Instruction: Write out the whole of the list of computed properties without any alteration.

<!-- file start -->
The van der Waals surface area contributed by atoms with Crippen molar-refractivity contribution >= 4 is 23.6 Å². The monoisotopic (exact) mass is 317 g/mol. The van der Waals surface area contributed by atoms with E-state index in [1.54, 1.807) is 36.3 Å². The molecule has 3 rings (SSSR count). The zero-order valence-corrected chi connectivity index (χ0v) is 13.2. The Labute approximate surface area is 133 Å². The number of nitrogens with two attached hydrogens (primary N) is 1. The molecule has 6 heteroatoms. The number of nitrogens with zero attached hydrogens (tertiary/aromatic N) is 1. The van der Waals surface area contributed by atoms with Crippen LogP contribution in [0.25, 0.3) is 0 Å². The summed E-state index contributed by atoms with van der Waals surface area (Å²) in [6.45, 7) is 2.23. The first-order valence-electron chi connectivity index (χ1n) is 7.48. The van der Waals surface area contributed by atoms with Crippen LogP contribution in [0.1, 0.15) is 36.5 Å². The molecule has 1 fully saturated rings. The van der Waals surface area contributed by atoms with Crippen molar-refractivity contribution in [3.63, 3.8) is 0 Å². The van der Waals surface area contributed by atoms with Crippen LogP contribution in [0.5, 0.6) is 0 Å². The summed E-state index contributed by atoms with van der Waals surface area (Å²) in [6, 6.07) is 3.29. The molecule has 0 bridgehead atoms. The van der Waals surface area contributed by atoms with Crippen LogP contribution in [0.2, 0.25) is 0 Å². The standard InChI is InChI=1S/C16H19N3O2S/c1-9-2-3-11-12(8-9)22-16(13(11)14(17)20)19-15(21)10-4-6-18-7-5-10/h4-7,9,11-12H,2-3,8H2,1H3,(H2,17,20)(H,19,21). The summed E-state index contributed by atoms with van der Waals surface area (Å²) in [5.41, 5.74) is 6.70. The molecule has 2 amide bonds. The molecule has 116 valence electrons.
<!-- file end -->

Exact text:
The van der Waals surface area contributed by atoms with Crippen molar-refractivity contribution >= 4 is 23.6 Å². The monoisotopic (exact) mass is 317 g/mol. The van der Waals surface area contributed by atoms with E-state index in [1.54, 1.807) is 36.3 Å². The molecule has 3 rings (SSSR count). The zero-order valence-corrected chi connectivity index (χ0v) is 13.2. The Labute approximate surface area is 133 Å². The number of nitrogens with two attached hydrogens (primary N) is 1. The molecule has 6 heteroatoms. The number of nitrogens with zero attached hydrogens (tertiary/aromatic N) is 1. The van der Waals surface area contributed by atoms with Crippen LogP contribution in [0.25, 0.3) is 0 Å². The summed E-state index contributed by atoms with van der Waals surface area (Å²) in [6.45, 7) is 2.23. The first-order valence-electron chi connectivity index (χ1n) is 7.48. The van der Waals surface area contributed by atoms with Crippen LogP contribution in [0.1, 0.15) is 36.5 Å². The molecule has 1 fully saturated rings. The van der Waals surface area contributed by atoms with Crippen molar-refractivity contribution in [3.63, 3.8) is 0 Å². The van der Waals surface area contributed by atoms with Crippen LogP contribution in [0.5, 0.6) is 0 Å². The summed E-state index contributed by atoms with van der Waals surface area (Å²) in [6, 6.07) is 3.29. The molecule has 0 bridgehead atoms. The van der Waals surface area contributed by atoms with Crippen LogP contribution in [0.2, 0.25) is 0 Å². The standard InChI is InChI=1S/C16H19N3O2S/c1-9-2-3-11-12(8-9)22-16(13(11)14(17)20)19-15(21)10-4-6-18-7-5-10/h4-7,9,11-12H,2-3,8H2,1H3,(H2,17,20)(H,19,21). The summed E-state index contributed by atoms with van der Waals surface area (Å²) in [5.41, 5.74) is 6.70. The molecule has 2 amide bonds. The molecule has 116 valence electrons.